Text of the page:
I sat there and really contemplated the future, a bit of panic creeping into my psyche. I looked across the table and shared my concern. "Babe, how are we going to do it? How will we live here?"
"What do you mean?" he barely looked up from his plate.
"Look at us. We're eating comfort food atop a mound of mashed potatoes in the dog days of summer. How will we survive without sushi? And fish?"
"They have fish here," he argued back. "Friday night fish fry, Babe."
"I mean FRESH fish - from the ocean - that isn't fried in a vat of peanut oil that hasn't been changed since God knows when."
"Well you're just going to have to get your fill when we visit the big cities, like Madison or Milwaukee."
His words did little to dissuade me - I was perturbed. It really bothered me for awhile - giving up all the big city amenities in order to live Up North. However, over the ensuing ten years, my outlook changed dramatically. Now I dine out far less for the food and more for the overall experience of someone else preparing my dinner and serving it to me. I so appreciate the people who grew that food, and the ones who transformed it into a hearty, satisfying, and (hopefully) eye appealing meal, not to mention the fantastic beverages we sip before ordering. And allow me to permanently enter this for the record: no dishwasher = eat out at least twice per week.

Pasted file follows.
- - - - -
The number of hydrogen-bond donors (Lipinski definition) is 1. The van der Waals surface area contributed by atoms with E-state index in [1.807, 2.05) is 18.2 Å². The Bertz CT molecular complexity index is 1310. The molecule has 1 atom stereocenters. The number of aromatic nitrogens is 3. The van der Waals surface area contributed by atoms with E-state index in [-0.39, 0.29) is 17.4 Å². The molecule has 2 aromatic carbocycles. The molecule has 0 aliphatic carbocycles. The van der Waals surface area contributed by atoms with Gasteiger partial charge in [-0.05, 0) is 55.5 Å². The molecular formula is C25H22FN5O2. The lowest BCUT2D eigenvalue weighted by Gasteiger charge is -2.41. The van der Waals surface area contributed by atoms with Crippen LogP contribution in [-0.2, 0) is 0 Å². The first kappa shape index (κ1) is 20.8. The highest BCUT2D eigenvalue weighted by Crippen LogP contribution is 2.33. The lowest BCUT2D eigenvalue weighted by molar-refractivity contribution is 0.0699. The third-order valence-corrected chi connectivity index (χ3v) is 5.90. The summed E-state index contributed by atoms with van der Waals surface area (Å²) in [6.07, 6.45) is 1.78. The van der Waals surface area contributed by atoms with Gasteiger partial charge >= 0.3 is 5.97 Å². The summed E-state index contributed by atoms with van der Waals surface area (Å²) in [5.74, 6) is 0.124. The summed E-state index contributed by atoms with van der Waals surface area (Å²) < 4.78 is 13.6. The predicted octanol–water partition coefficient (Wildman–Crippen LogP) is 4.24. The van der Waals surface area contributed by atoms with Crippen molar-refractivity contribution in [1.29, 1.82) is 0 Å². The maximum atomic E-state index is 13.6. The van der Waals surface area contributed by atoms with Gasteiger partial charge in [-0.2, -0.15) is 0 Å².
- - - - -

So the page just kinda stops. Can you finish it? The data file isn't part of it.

But the move here is about so much more than food. Every day I look forward to what I'm going to do outside. At the beginning of summer, a simple walk to the dock is distracting, thanks to the moth outside the door,
Probably the saddest moments for me all summer came in the form of goodbyes to lifelong friends - people who showed up on our patio with less than 24 hours notice to have a final apéritif with us before we moved North for good.
thank God there are no candlesticks here.
That brings us to now. The air is crisper today, the leaves change daily to deeper hues of orange, yellow, and blaze red, and they're already beginning to fall. Squirrel and chipmunk behavior escalates in urgency as they pack away nuts and seeds for the winter months. Boats no longer lazily amble by, and we only occasionally see the dedicated musky fishermen trolling along. But one thing remains constant. Everyday he asks me:
"Are you having fun?"
"I am. I love it here."